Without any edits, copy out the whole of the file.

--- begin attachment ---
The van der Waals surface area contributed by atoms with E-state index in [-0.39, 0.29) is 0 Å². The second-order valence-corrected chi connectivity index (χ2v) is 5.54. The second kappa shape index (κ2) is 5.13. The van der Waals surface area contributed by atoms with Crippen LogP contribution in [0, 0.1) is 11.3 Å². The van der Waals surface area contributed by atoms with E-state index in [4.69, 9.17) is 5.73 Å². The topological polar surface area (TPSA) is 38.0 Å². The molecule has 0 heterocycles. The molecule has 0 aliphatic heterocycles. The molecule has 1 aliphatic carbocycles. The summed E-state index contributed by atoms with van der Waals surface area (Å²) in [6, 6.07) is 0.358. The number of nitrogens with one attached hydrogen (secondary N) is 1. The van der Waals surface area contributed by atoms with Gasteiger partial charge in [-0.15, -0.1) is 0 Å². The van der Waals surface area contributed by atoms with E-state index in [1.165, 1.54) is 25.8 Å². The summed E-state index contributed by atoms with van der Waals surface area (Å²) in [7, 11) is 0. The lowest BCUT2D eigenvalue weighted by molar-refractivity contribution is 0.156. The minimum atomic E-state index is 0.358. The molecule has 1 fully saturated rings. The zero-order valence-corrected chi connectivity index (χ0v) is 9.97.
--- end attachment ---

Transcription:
The van der Waals surface area contributed by atoms with E-state index in [-0.39, 0.29) is 0 Å². The second-order valence-corrected chi connectivity index (χ2v) is 5.54. The second kappa shape index (κ2) is 5.13. The van der Waals surface area contributed by atoms with Crippen LogP contribution in [0, 0.1) is 11.3 Å². The van der Waals surface area contributed by atoms with E-state index in [4.69, 9.17) is 5.73 Å². The topological polar surface area (TPSA) is 38.0 Å². The molecule has 0 heterocycles. The molecule has 0 aliphatic heterocycles. The molecule has 1 aliphatic carbocycles. The summed E-state index contributed by atoms with van der Waals surface area (Å²) in [6, 6.07) is 0.358. The number of nitrogens with one attached hydrogen (secondary N) is 1. The van der Waals surface area contributed by atoms with Gasteiger partial charge in [-0.15, -0.1) is 0 Å². The van der Waals surface area contributed by atoms with E-state index in [1.165, 1.54) is 25.8 Å². The summed E-state index contributed by atoms with van der Waals surface area (Å²) in [7, 11) is 0. The lowest BCUT2D eigenvalue weighted by molar-refractivity contribution is 0.156. The minimum atomic E-state index is 0.358. The molecule has 1 fully saturated rings. The zero-order valence-corrected chi connectivity index (χ0v) is 9.97.